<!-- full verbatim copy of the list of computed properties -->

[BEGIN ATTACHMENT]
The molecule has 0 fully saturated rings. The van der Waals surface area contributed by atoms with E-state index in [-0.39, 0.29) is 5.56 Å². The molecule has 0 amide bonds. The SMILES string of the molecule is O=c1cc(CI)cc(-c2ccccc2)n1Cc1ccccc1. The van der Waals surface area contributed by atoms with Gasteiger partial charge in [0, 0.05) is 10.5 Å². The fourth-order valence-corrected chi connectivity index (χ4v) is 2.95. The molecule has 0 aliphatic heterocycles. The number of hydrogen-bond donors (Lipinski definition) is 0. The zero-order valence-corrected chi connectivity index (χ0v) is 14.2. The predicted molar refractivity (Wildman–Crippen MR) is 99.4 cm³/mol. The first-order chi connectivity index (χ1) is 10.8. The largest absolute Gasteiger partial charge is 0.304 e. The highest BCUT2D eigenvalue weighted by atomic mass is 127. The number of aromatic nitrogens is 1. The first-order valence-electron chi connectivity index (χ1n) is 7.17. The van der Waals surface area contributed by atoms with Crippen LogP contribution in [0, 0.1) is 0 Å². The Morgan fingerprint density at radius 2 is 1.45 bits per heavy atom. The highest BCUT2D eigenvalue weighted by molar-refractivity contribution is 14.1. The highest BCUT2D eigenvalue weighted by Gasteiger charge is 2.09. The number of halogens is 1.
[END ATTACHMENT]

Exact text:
The molecule has 0 fully saturated rings. The van der Waals surface area contributed by atoms with E-state index in [-0.39, 0.29) is 5.56 Å². The molecule has 0 amide bonds. The SMILES string of the molecule is O=c1cc(CI)cc(-c2ccccc2)n1Cc1ccccc1. The van der Waals surface area contributed by atoms with Gasteiger partial charge in [0, 0.05) is 10.5 Å². The fourth-order valence-corrected chi connectivity index (χ4v) is 2.95. The molecule has 0 aliphatic heterocycles. The number of hydrogen-bond donors (Lipinski definition) is 0. The zero-order valence-corrected chi connectivity index (χ0v) is 14.2. The predicted molar refractivity (Wildman–Crippen MR) is 99.4 cm³/mol. The first-order chi connectivity index (χ1) is 10.8. The largest absolute Gasteiger partial charge is 0.304 e. The highest BCUT2D eigenvalue weighted by atomic mass is 127. The number of aromatic nitrogens is 1. The first-order valence-electron chi connectivity index (χ1n) is 7.17. The van der Waals surface area contributed by atoms with Crippen LogP contribution in [0, 0.1) is 0 Å². The Morgan fingerprint density at radius 2 is 1.45 bits per heavy atom. The highest BCUT2D eigenvalue weighted by molar-refractivity contribution is 14.1. The highest BCUT2D eigenvalue weighted by Gasteiger charge is 2.09. The number of halogens is 1.